Dural Ectasia

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Dural ectasia is a radiological finding characterised by enlargement of the dura in the spinal cord, especially in the lower lumbosacral regions.


The connective tissue weakness in the underlying condition is thought to lead to expansion of the dura from the pulsatile flow of the cerebrospinal fluid. The lower regions are affected because that is where subarachnoid pressure is highest. Dural ectasia can result in bony erosions of the posterior vertebral body, meningoceles, and herniation of nerve root sleeves.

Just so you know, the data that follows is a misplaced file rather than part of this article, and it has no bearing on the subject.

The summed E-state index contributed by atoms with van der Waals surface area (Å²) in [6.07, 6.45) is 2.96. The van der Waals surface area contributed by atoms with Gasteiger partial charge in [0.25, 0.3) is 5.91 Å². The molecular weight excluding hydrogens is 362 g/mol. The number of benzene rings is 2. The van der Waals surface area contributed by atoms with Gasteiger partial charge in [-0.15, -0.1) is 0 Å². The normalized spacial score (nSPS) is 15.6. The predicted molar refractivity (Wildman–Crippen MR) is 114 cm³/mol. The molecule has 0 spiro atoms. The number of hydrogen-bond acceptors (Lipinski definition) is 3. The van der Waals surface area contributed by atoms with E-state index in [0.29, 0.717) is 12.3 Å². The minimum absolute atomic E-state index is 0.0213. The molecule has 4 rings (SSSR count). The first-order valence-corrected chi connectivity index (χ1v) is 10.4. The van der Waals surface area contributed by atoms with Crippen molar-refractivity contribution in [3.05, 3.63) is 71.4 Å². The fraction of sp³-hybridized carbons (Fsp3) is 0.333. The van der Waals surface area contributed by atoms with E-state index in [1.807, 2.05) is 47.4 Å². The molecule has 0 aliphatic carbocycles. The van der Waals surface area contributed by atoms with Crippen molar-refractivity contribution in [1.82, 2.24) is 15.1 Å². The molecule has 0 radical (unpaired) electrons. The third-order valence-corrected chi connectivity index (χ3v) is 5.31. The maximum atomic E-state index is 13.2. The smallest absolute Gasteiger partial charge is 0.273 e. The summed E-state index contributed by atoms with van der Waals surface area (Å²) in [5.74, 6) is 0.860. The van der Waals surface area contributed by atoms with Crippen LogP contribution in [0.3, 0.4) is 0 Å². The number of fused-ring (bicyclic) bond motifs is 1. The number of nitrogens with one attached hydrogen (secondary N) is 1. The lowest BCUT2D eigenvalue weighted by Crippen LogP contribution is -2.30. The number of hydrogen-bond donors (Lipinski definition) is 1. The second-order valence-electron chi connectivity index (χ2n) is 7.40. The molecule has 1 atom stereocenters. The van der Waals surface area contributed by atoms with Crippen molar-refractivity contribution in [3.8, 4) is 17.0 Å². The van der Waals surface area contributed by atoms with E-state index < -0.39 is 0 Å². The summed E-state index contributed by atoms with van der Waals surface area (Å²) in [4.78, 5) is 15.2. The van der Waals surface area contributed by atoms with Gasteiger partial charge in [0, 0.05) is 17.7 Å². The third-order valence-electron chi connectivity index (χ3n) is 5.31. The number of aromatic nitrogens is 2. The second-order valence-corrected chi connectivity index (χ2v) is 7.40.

Dural ectasia is a strong indicator of having an inherited connective tissue disorder. The cardinal underlying condition is Marfan Syndrome where it is present in 60% of individuals and is one of the major criteria. However it can also be seen in neurofibromatosis type 1, Ehlers-Danlos syndrome, Loeys-Dietz syndrome, osteogenesis imperfecta, acromegaly, and ankylosing spondylitis. It can also occur post trauma, post surgery, and from tumours.

Clinical Features

It is also associated with back pain and lumbar radicular pain and radiculopathy. The bony erosions and meningoceles can cause constipation and/or incontinence. The meningoceles can be anterior to the sacrum and be palpable as an abdominal mass. Other findings include spondylolisthesis, scoliosis, and fractures.


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